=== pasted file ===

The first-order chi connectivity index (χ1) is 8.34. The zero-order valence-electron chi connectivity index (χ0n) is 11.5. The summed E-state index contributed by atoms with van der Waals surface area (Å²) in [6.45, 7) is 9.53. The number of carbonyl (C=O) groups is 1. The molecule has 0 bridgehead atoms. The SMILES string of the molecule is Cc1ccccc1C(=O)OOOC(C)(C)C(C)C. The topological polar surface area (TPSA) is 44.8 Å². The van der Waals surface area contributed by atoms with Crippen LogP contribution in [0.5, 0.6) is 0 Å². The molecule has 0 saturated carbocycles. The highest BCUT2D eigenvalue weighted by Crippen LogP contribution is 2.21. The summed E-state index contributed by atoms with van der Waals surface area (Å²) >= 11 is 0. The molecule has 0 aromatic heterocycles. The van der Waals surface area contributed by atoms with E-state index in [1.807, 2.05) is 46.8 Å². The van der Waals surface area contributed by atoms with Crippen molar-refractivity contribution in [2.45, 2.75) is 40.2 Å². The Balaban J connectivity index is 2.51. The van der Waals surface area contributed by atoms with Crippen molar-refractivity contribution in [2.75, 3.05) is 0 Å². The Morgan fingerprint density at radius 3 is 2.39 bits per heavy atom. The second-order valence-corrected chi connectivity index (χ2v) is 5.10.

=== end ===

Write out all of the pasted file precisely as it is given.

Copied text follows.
The first-order chi connectivity index (χ1) is 8.34. The zero-order valence-electron chi connectivity index (χ0n) is 11.5. The summed E-state index contributed by atoms with van der Waals surface area (Å²) in [6.45, 7) is 9.53. The number of carbonyl (C=O) groups is 1. The molecule has 0 bridgehead atoms. The SMILES string of the molecule is Cc1ccccc1C(=O)OOOC(C)(C)C(C)C. The topological polar surface area (TPSA) is 44.8 Å². The van der Waals surface area contributed by atoms with Crippen LogP contribution in [0.5, 0.6) is 0 Å². The molecule has 0 saturated carbocycles. The highest BCUT2D eigenvalue weighted by Crippen LogP contribution is 2.21. The summed E-state index contributed by atoms with van der Waals surface area (Å²) >= 11 is 0. The molecule has 0 aromatic heterocycles. The van der Waals surface area contributed by atoms with E-state index in [1.807, 2.05) is 46.8 Å². The van der Waals surface area contributed by atoms with Crippen molar-refractivity contribution in [2.45, 2.75) is 40.2 Å². The Balaban J connectivity index is 2.51. The van der Waals surface area contributed by atoms with Crippen molar-refractivity contribution in [2.75, 3.05) is 0 Å². The Morgan fingerprint density at radius 3 is 2.39 bits per heavy atom. The second-order valence-corrected chi connectivity index (χ2v) is 5.10.